In a recent article in Stuff Andrea Vance lamented the closed shop which this Government has been with information. Here’s what she wrote early in the article:
This year, I have made more complaints to the Ombudsman than in any previous year. So far, every one has been upheld. In my 20-year plus time as a journalist, this Government is one of the most thin-skinned and secretive I have experienced. Many of my colleagues say the same.
Even squeezing basic facts out of an agency is a frustrating, torturous and often futile exercise.
This observation tied in very nicely with my experience with the Ministry of Health when we were monitoring the CDHB debacle. They gave dragging the chain a whole new meaning.
Here’s the article: https://www.stuff.co.nz/national/politics/opinion/125352433/this-government-promised-to-be-open-and-transparent-but-it-is-an-artfullycrafted-mirage
This article got me thinking about CCC. I have had first-hand experience of the OIA being applied to a report produced by a group which I had chaired, the External Advisory Group (EAG).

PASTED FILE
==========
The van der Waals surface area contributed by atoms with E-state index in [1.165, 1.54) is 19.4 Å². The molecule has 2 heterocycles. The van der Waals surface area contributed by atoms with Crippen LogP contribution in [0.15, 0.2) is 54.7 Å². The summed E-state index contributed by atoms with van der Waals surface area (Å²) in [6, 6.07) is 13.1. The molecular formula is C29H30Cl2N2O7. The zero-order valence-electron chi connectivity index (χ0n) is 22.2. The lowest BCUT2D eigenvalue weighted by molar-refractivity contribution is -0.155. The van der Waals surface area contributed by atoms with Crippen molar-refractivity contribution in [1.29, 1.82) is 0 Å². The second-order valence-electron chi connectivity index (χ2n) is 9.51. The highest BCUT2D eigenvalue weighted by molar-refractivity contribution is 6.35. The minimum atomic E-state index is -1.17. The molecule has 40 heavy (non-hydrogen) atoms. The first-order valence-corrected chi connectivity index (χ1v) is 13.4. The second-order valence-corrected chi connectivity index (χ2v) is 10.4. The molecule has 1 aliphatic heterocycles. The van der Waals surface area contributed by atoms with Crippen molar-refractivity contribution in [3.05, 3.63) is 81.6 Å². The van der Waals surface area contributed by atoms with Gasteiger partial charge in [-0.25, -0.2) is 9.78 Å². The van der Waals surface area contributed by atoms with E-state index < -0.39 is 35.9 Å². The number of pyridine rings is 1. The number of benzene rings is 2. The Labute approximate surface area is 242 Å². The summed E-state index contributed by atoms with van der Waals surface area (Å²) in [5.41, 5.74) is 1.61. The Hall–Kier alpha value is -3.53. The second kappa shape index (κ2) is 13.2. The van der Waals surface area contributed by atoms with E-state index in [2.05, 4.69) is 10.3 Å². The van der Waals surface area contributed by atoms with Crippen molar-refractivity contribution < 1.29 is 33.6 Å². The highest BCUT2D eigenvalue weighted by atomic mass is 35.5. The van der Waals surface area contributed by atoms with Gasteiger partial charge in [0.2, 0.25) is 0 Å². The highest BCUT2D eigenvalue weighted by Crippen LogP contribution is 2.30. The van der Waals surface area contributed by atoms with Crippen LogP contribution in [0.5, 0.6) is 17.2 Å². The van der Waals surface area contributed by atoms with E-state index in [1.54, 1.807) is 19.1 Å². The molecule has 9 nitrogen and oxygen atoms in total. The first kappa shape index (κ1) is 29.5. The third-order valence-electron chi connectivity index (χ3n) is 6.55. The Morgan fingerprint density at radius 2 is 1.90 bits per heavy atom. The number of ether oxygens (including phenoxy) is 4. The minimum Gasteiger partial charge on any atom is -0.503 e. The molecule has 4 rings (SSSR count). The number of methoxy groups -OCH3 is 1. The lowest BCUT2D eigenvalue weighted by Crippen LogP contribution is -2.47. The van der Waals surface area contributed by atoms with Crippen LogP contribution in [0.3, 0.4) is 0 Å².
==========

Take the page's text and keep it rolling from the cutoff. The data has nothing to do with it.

On the 3rd of June 2021 I received an email from Dawn Baxendale, CE of CCC. She thanked me for my participation in an exercise which we had reported on in October 2020. There were several parts of the email which were concerning. One was members of the EAG were invited to meet with the CE and elected reps individually. The other was the section from the email which stated:
I would like to reiterate that under the terms of the engagement that you agreed to when appointed to the Group, all information you receive is to be treated as highly confidential. This duty continues after the Term of your engagement and means that you shall not use this highly confidential information for any purpose other than to perform the duties of the Group at the time.
Why was it necessary to add this to a letter which was informing EAG members how the CCC executive had handled the report?
I then carefully considered the redacted report of the EAG, and compared it to the original. In many cases the redaction was completely understandable. We had recommended significant changes to staffing which would be accompanied by considerable financial savings. Under employment law this would need to be undertaken as a restructure which would be seen as predetermination if the recommendations were publicly produced. However, there were other redactions which made no sense whatsoever. Some of the redactions made me wonder about what else isn’t being released to the public. I would suggest to elected reps that they cast an eagle eye over the original EAG report and the redacted one. Then answer the question “would I have redacted all of this”. Then answer another question of what will happen to all of the recommendations in the complete report.